LONDON – Buckingham Palace barred ethnic minorities from workplace jobs during the 1960s, the Guardian newspaper documented Thursday, citing paperwork in Britain’s Countrywide Archives.
The revelation, posted on the newspaper’s entrance web site, was based on papers showing that Queen Elizabeth II’s main economic supervisor told civil servants in 1968 that it was not the palace’s exercise to employ “coloured immigrants or foreigners” for clerical posts and other workplace employment.
The palace replied forcefully to the historic allegations, stressing that the queen and her home comply “in theory and in practice” with anti-discrimination laws.
“Claims based on a next-hand account of discussions from more than 50 a long time in the past really should not be made use of to draw or infer conclusions about modern day-working day events or operations,” a palace spokesman said, talking on the customary ailment of anonymity.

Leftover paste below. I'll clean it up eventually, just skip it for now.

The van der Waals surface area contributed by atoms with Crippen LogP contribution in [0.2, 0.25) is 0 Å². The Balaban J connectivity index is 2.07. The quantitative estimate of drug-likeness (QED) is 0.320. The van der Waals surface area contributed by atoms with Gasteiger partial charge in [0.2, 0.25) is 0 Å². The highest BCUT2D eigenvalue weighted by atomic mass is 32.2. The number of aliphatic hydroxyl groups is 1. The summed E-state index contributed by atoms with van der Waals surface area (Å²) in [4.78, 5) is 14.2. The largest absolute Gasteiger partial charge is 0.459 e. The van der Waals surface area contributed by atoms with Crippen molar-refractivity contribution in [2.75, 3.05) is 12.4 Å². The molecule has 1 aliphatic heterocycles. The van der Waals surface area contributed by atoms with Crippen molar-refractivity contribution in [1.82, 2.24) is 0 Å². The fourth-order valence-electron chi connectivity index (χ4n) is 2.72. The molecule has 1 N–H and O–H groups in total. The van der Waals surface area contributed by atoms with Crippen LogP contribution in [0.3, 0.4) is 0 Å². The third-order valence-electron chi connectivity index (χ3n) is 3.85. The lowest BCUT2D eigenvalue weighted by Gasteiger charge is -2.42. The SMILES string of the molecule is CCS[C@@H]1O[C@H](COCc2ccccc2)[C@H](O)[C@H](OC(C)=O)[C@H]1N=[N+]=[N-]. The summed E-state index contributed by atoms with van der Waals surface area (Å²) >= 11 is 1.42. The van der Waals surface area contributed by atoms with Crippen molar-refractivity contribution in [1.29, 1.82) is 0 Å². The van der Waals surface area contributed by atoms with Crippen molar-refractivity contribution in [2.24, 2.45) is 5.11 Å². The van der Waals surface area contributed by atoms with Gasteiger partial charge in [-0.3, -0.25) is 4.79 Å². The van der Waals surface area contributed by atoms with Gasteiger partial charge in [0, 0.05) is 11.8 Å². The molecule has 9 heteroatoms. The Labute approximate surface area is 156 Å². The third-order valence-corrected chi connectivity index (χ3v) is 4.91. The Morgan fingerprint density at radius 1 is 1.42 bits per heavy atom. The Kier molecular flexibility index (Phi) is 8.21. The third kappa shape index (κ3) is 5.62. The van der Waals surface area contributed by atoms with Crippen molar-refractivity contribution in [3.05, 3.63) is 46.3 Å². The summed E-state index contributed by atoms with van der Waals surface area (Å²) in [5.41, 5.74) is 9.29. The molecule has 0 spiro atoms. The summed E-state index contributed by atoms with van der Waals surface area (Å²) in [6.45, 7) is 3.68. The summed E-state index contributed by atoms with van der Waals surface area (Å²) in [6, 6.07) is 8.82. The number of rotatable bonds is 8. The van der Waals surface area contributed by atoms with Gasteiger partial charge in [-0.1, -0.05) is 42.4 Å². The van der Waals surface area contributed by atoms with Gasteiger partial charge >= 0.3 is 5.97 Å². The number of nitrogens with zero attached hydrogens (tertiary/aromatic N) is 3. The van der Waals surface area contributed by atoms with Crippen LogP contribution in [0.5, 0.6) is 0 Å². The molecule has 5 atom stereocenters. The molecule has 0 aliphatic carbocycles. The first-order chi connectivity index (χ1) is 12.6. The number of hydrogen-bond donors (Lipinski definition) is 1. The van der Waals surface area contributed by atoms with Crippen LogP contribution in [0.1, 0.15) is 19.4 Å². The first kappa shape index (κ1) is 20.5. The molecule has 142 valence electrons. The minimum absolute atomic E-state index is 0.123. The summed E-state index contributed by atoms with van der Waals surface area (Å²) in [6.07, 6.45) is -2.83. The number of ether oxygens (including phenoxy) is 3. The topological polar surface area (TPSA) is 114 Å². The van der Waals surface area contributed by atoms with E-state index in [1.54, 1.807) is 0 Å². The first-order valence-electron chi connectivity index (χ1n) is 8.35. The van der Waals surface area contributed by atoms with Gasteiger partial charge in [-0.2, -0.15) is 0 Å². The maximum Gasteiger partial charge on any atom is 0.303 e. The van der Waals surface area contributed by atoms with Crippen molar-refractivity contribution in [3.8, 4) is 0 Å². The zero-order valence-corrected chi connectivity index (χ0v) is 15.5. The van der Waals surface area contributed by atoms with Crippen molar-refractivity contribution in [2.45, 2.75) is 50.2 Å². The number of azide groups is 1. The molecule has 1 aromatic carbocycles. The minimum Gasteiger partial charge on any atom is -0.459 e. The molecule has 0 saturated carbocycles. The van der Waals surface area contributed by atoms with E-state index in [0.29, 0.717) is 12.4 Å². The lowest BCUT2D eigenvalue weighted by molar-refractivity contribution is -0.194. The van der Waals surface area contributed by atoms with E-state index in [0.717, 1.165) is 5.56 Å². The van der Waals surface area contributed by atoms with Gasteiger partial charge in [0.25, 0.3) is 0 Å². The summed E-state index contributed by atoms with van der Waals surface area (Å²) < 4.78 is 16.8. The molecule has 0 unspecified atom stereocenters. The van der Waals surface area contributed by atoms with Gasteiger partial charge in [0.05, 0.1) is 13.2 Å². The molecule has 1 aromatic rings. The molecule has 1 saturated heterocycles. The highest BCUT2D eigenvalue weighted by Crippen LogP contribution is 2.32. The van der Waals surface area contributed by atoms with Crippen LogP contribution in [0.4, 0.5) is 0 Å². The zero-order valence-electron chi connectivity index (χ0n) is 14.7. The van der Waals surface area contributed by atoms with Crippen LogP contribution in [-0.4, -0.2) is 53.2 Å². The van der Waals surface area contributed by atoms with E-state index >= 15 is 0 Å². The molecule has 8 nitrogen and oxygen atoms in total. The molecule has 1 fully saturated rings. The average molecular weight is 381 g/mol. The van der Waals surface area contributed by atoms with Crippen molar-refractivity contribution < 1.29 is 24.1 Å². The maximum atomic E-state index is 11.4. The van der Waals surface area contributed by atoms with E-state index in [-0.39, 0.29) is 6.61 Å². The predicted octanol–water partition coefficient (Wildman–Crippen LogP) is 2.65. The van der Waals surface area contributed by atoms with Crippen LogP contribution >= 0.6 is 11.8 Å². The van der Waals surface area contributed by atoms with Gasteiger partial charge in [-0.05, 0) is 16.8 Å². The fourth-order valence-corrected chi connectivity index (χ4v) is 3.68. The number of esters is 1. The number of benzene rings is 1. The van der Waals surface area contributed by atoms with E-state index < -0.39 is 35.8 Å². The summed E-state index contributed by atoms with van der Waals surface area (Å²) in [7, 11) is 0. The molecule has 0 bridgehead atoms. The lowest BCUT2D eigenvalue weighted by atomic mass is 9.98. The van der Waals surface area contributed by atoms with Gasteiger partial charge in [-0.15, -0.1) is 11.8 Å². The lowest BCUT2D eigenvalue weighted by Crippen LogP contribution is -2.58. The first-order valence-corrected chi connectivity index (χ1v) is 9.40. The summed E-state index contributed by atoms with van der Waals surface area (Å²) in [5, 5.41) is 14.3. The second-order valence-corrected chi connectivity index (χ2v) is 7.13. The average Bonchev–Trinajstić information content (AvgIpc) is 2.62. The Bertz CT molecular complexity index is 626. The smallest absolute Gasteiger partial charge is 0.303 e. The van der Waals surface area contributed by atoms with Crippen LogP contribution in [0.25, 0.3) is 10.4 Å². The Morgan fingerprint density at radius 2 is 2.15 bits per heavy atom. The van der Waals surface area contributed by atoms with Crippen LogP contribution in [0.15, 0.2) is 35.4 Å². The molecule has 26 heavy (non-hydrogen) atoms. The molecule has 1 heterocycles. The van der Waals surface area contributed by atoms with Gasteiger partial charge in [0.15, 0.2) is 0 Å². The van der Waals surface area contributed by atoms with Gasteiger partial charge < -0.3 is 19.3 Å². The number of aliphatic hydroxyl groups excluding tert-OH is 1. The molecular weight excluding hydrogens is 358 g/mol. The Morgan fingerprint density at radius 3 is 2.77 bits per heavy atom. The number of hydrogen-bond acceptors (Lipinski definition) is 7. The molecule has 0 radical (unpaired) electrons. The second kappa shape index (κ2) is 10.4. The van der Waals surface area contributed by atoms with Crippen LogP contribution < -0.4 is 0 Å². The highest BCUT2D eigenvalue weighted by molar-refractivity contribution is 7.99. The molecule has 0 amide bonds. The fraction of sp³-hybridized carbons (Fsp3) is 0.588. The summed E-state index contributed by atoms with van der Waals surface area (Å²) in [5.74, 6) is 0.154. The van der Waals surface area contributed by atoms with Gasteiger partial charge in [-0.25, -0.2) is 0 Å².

The Guardian’s allegations stem from its investigation into the palace’s use of a mechanism regarded as “crown consent,” underneath which the monarch grants permission for Parliament to debate laws influencing her.
Parliament authorized regulations barring discrimination based on race and sex in the 1970s. Paperwork in the Nationwide Archives show how the queen’s advisers affected the wording of that laws, the newspaper mentioned.
Race has grow to be a central challenge for the monarchy adhering to statements produced by Prince Harry and Meghan, the Duke and Duchess of Sussex, in their March interview with speak exhibit host Oprah Winfrey. Meghan alleged that right before their son, Archie, was born, a member of the royal family commented on how darkish the baby’s skin could be.
In the ensuing storm, Prince William, Harry’s older brother, defended the royal spouse and children, stating flatly that “we’re pretty much not a racist spouse and children.”
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